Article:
• GBPUSD: Sterling is struggling to make headway today, as some thick overhead chart resistance in the 1.3120-40s capped the moderate gains that were achieved post Fed yesterday.  We feel the results of Tuesday’s Brexit amendment votes in the UK parliament still loom over the market.  No-deal Brexit risks have gone up we feel and we think this may continue to make the GBP lag EUR for the time being.  British pound futures traders liquidated 3,943 contracts in yesterday’s trade.

  • AUDUSD: The Aussie leading the G7 FX space higher this morning as March copper prices continue their breakout higher from yesterday.  The copper move higher appears to be due, in part, to the surge in iron ore prices following a dam collapse in Brazil.  More here.  A even more dovish turn from the Fed certainly helped.  China reported its January manufacturing PMI below 50 last night (below 50 means contraction), but the 49.5 print beat estimates of 49.3.  We think AUDUSD could stall here at trend-line resistance in the 0.7280s ahead of the US jobs reports tomorrow.  Australian dollar futures traders added almost 4k contracts in new positions yesterday.

  • USDJPY: Dollar/yen is extending declines this morning after a wave of EURJPY selling swept through in early European trade today.  This has seen USDJPY now break support in the 108.80-109.00 area; a level which was tested after the Fed meeting yesterday.  We think this is a combination of post-Fed, USD re-positioning because interest rate hikes are no longer coming + reaction to the negative data out of Europe today.  The traditional correlation to US stocks and bond yields is taking a back seat right now.  We think USDJPY will move to a new lower range (108.30-108.80s) if the market cannot regain the 108.90s at some point today.  Japanese yen futures traders liquidated over 4k contracts in positions yesterday.  The Japanese Industrial Production figures for December beat expectations last night, coming in at -0.1% MoM vs -0.4%.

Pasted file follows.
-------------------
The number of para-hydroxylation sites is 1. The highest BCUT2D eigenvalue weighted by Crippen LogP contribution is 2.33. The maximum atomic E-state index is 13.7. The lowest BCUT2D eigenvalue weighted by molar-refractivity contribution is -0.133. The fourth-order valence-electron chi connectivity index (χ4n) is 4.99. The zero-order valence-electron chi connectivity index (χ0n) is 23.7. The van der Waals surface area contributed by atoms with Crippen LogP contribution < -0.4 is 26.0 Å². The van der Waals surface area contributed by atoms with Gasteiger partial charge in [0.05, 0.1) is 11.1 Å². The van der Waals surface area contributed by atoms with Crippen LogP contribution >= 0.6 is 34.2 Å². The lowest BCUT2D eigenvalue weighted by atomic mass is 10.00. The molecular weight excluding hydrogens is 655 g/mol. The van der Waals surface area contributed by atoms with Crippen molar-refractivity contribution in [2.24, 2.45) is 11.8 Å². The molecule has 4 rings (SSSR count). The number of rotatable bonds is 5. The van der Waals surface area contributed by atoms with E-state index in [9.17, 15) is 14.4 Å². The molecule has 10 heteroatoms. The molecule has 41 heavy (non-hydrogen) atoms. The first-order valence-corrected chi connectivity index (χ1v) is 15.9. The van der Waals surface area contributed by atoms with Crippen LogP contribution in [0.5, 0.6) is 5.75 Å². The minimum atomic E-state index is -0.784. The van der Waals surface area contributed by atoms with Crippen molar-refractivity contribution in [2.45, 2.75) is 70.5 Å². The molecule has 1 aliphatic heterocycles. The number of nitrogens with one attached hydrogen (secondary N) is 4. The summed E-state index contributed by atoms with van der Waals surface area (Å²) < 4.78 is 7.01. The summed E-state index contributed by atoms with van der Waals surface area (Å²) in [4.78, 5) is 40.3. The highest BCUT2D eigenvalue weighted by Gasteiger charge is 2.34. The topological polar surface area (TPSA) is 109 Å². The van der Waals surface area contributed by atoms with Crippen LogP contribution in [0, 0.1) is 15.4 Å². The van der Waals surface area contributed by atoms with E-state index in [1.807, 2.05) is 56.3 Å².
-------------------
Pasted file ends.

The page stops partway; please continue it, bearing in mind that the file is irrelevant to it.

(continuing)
Tune in @EBCTradeDesk for more real-time market coverage.

 

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Charts: TWS Workspace


About the Author

Erik Bregar

Erik Bregar - Director, FX Trading

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Erik works with corporations and institutions to help them better navigate the currency markets. His desk provides fast, transparent, and low cost trade execution; up to the minute fundamental and technical market analysis; custom strategy development; and post-trade services -- all in an effort to add value to your firm’s bottom line. Erik has been trading currencies professionally and independently for more than 12 years. Prior to leading the trading desk at EBC, Erik was in charge of managing the foreign exchange risk for one of Canada’s largest independent broker-dealers.

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Posted By Isabella Guevara at 08:15 AM